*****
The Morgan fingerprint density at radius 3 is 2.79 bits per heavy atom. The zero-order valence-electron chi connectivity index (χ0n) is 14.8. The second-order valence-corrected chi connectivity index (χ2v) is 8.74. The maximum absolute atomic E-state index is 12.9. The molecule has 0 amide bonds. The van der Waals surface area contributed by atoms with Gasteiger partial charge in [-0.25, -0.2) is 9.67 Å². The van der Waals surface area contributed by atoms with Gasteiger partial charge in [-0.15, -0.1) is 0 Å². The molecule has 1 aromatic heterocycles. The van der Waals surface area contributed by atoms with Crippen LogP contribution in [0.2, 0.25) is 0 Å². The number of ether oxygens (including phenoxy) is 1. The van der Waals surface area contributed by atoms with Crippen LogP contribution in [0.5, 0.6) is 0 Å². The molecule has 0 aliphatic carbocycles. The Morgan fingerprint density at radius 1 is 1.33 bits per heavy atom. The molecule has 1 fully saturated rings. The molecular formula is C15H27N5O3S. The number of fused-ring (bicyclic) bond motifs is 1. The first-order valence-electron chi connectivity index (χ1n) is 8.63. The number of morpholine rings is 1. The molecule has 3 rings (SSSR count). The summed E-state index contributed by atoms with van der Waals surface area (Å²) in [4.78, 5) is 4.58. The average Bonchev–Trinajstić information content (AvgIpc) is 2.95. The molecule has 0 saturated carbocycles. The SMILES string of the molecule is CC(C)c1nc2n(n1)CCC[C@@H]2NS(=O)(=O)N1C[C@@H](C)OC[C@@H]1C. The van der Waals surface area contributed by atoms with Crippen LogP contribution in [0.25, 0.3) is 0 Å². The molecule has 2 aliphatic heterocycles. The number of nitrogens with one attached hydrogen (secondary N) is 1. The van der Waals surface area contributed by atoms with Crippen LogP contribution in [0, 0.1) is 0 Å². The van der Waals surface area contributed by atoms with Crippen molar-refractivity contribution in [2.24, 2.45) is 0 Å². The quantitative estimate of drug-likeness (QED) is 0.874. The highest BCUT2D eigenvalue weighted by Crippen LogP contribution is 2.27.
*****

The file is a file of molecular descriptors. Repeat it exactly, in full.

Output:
The Morgan fingerprint density at radius 3 is 2.79 bits per heavy atom. The zero-order valence-electron chi connectivity index (χ0n) is 14.8. The second-order valence-corrected chi connectivity index (χ2v) is 8.74. The maximum absolute atomic E-state index is 12.9. The molecule has 0 amide bonds. The van der Waals surface area contributed by atoms with Gasteiger partial charge in [-0.25, -0.2) is 9.67 Å². The van der Waals surface area contributed by atoms with Gasteiger partial charge in [-0.15, -0.1) is 0 Å². The molecule has 1 aromatic heterocycles. The van der Waals surface area contributed by atoms with Crippen LogP contribution in [0.2, 0.25) is 0 Å². The number of ether oxygens (including phenoxy) is 1. The van der Waals surface area contributed by atoms with Crippen LogP contribution in [0.5, 0.6) is 0 Å². The molecule has 0 aliphatic carbocycles. The Morgan fingerprint density at radius 1 is 1.33 bits per heavy atom. The molecule has 1 fully saturated rings. The molecular formula is C15H27N5O3S. The number of fused-ring (bicyclic) bond motifs is 1. The first-order valence-electron chi connectivity index (χ1n) is 8.63. The number of morpholine rings is 1. The molecule has 3 rings (SSSR count). The summed E-state index contributed by atoms with van der Waals surface area (Å²) in [4.78, 5) is 4.58. The average Bonchev–Trinajstić information content (AvgIpc) is 2.95. The molecule has 0 saturated carbocycles. The SMILES string of the molecule is CC(C)c1nc2n(n1)CCC[C@@H]2NS(=O)(=O)N1C[C@@H](C)OC[C@@H]1C. The van der Waals surface area contributed by atoms with Crippen LogP contribution in [0.25, 0.3) is 0 Å². The molecule has 2 aliphatic heterocycles. The number of nitrogens with one attached hydrogen (secondary N) is 1. The van der Waals surface area contributed by atoms with Crippen LogP contribution in [0, 0.1) is 0 Å². The van der Waals surface area contributed by atoms with Crippen molar-refractivity contribution in [2.24, 2.45) is 0 Å². The quantitative estimate of drug-likeness (QED) is 0.874. The highest BCUT2D eigenvalue weighted by Crippen LogP contribution is 2.27.